New Insight Blog Post: "A Day at the MFA"
|A support group member investigates a sculpture at A Feeling for Form
This past spring, a group of volunteers from
Liberty Mutual Insurance
joined MABVI's Sharon and Stoughton Low Vision Peer Support Group members at the
Museum of Fine Arts
to experience "A Feeling for Form," a program that allows patrons who are blind or visually impaired to experience art through touch.
In our newest Insight blog, Grant Johnson, Senior Financial Analyst for Liberty Mutual, talks about his experience as a volunteer that day, not only helping a MABVI support group member navigate the museum, but making a friend along the way!
Learn more about how rewarding and fun volunteering can be in "Serving with Liberty: A Day at the MFA" here.
Volunteer Appreciation Dinner
On Thursday, October 15th, we will be holding our next Volunteer Appreciation Dinner at Otto's Pizza on Commonwealth Avenue to honor all of our wonderful one-to-one volunteers.
Our Volunteer Program would not be as successful as it is if it weren't for their dedication and selflessness, so we love taking the opportunity to thank them for all that they do.
If you are a current volunteer and would like to attend, email Kyle Robidoux.
Thursday, October 15
888 Commonwealth Avenue
New Volunteer Training Dates
Inspired to become a MABVI one-on-one volunteer? Sign up to lend your eyesight to an individual with visual impairment in your community. Even an hour or two a week can make a huge difference in someone's life.
Upcoming new volunteer training dates:
, September 24th 6:30 pm to 8:30 pm
- Tues, September 29th 2:30 pm to 4:30 pm
These trainings are held in MABVI's Brookline office location.
Want to help support our work? Any amount can transform lives.
|Low-Vision Peer Support Group Members Convene at 21st Annual Senior Connection Conference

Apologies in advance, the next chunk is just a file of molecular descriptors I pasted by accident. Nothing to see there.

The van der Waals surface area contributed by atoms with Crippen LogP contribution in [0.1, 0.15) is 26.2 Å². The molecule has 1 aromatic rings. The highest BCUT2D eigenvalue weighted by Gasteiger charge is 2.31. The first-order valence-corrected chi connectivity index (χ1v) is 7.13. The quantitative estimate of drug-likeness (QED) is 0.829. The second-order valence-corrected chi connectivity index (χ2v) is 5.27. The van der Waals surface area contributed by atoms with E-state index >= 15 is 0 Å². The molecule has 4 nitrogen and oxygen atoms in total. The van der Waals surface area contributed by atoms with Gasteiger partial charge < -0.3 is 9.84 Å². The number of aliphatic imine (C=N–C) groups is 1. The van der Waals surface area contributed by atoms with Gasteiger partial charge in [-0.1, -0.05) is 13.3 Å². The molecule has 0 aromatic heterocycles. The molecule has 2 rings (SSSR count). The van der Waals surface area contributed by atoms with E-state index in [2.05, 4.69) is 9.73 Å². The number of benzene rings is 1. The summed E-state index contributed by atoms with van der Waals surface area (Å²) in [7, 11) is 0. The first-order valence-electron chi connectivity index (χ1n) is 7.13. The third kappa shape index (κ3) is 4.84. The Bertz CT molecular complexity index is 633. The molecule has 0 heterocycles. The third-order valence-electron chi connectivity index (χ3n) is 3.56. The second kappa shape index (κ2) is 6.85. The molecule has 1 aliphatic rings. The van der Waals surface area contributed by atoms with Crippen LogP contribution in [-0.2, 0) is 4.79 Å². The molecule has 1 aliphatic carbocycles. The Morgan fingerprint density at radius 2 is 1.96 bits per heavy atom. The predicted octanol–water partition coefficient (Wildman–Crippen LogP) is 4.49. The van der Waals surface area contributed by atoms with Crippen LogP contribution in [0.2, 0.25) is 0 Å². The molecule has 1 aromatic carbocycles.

|A woman at Senior Connection smiles and applauds
This summer MABVI and the Massachusetts Commission for the Blind (MCB) held the 21st annual
This year's theme was "Turning the Corner on Vision Loss: Moving Forward and Keeping Confident." Hundreds of our
Low-Vision Peer Support Group
members from all over Massachusetts convened to connect, learn, and share strategies and techniques for living confidently with vision loss.
MCB Commissioner Paul Saner addressed the attendees, speaking about his own experience in coming to terms with his vision loss and what he has found to be the best ways to move from the initial emotion of receiving a diagnosis to adopting new ways of living independently. Saner recommended the use of
to understand the nature of one's vision loss, as well as being a self-advocate. He also noted that technology can be a great benefit, as mainstream devices such as iPads can be used in a myriad of ways to assist those with vision loss in their daily lives.
"It's very important," Saner concluded, "to do what you're all doing here today: to be amongst peers and to seek their support and insights towards regaining your confidence."
|Paul Saner addressing the audience at Senior Connection
This year's Senior Connection also featured a panel discussion, in which four courageous panelists each shared their powerful and inspiring stories about how they have overcome vision loss to live confidently.
Panelist Kerry MacDonald, the Coordinator of our Quincy Low-Vision Peer Support Group, is also a licensed social worker and therapist who works with adults adjusting to vision loss.
"You may not be able to do all the things you did before you went blind in exactly the same way," MacDonald told the attendees, "but you can find ways to do all the things you want to do. Have that sense of hope - there is life after blindness, and it can be full, rich, good, and happy."
Attendees also had the chance to visit with exhibitors providing information on helpful vision loss services and adaptive technology devices.